Sorry for the delays in posting these photos, but I really wanted to do some proper photoshoots, and last week I had 8 hospital appointments in 5 days, and it gets dark by 4pm now in London so it makes matters even more difficult!
But if you’ll recall, my neighbour Helen gifted me a bunch of fabric from her fashion school days earlier this year. You’ve already seen her wool tweed turned into a skirt, but now’s the chance for the silk to shine! I had a browse through my vast pattern magazine archive and discovered that overblouse 114 from the Nov 08 BWOF (on the right in the first photo below) was the perfect design as it actually called for the exact type fabric I had, and it didn’t have any fiddly button openings that would make a clean finish difficult here, either.
This silk is a semi-sheer crepe chiffon, with a wonderful tartan printed onto it. This was printed onto the fabric after it was made, as opposed to most tartans which are made with the pattern woven into it with different coloured thread. The extra cool thing here is that the tartan is actually printed on the bias, which gives so much more interest to a fairly plain top, without adding any visual width that a wide horizontal stripe might give to the wearer.
Here you can see how sheer this silk is – if you look at my upper chest you can easily see the outline of the black vest (tank top) I’m wearing underneath:
I was expecting this overblouse to be really cold and insubstantial, but I’d forgotten how surprisingly warm silk can, even when it’s thin! The sleeves are cropped, and I debated whether I should add back the 6 inches Burda lopped off (nice of them to stipulate that, though!), but in the end the pieces fit onto my fabric best this way and I really like the end result.
Here’s a closeup of the hem:
I thought I might try a rolled hem here to get a really scant and weightless edge to the hem and sleeves, but after fiddling about with the “time saving” rolled hem foot and getting all sorts of messy, horrible results, I decided that the old fashioned way was better and just created a neat 1/4” hem since my silk pressed so well.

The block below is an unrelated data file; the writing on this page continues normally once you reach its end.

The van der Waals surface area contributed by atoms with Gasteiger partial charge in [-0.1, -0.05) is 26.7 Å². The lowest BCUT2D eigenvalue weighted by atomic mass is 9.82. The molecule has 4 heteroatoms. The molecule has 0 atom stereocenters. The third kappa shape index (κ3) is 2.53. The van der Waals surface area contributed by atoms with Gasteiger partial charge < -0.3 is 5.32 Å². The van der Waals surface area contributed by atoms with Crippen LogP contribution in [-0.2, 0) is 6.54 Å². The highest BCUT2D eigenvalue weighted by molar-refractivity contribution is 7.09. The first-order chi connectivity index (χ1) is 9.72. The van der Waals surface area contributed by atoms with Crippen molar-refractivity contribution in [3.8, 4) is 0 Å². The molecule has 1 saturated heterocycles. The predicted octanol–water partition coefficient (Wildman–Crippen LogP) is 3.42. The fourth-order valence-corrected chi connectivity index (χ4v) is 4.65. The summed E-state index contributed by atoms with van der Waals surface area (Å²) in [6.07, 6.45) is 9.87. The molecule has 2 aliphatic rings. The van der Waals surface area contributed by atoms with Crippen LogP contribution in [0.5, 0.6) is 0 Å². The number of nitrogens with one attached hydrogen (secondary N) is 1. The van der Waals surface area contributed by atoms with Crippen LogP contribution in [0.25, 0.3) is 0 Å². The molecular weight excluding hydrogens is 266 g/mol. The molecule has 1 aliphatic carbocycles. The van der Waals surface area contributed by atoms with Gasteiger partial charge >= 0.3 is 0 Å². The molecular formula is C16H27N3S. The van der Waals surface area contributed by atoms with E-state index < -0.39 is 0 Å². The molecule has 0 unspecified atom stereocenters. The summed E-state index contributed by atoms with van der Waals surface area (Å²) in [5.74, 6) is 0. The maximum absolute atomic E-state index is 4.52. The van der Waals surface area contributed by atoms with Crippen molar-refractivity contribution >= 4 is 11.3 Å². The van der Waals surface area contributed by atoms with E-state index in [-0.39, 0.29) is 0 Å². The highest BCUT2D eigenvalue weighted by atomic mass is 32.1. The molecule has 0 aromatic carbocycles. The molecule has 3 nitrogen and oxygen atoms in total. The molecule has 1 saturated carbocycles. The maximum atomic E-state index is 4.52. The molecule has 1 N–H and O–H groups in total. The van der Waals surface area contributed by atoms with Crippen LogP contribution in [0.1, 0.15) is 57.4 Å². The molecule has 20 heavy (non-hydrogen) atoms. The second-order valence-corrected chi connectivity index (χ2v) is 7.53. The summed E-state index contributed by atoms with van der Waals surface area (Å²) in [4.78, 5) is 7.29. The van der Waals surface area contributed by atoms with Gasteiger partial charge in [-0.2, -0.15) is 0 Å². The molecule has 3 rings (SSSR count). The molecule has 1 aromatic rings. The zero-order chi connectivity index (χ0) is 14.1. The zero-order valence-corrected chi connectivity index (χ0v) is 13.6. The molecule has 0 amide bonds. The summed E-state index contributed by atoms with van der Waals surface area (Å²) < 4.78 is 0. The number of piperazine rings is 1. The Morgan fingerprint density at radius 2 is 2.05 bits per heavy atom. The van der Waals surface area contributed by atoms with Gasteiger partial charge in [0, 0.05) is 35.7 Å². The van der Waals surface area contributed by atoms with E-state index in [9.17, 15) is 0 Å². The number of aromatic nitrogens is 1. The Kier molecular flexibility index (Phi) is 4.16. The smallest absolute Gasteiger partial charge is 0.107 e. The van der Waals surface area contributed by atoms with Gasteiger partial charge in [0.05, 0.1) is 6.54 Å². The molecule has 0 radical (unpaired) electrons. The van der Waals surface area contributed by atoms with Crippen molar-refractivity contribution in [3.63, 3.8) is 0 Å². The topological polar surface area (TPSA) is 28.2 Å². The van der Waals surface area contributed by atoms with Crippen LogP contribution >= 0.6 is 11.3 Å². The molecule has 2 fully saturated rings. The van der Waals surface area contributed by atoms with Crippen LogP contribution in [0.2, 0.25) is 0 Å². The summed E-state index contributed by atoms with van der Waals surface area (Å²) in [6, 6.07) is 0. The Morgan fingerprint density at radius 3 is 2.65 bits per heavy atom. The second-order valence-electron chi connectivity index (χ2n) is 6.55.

Since the silk was so sheer and prone to fraying, it was a complete no-brainer to use French seams everywhere in its construction. It was actually a perfect pattern for this, too, since the overall shape is really boxy and the armscye was almost entirely flat (the sleeve-body seam is usally a huge PITA to do a French or flat-felled seam on – David Page Coffin has a cool shortcut in his “Shirtmaking” book but having a straight seam makes things infinitely easier).
One thing that bothered me, though, was how Burda instructed to finish the waist seam that becomes a casing for the thin elastic. They say to sew the seam, then from the inside, sew the seam allowances together 1/4” away from the seam line and then insert the elastic there. But this creates a really messy raw edge that stays on the inside of your top, and actually holds the elastic away from the top by a little bit.
Whereas I realised that my French seams had plenty of space for the thin elastic to go through anyway, so I just sewed the waist seam as a normal French seam, but left an inch open on the second pass. I threaded the elastic through with a safety pin bodkin, stitched the elastic ends together, then sealed up the hole.
Et voila, a waistband casing with no fraying edges!
I’m super happy with the way this blouse turned out – it’s not a style I’d normally pick out in a shop or sew for myself, but I absolutely love wearing it! In fact, I’d actually worn it out twice before we had this photoshoot… The only thing I’m not in love with is that the silk has a tendency to wrinkle easily, especially at the elbows and at the back waistband, but that’s the nature of silk. And if it didn’t wrinkle easily, it means it wouldn’t have pressed easily, either, and wouldn’t have been nearly as easy to sew!
PS: This blue wig is my favourite of the six! Only two more to see now…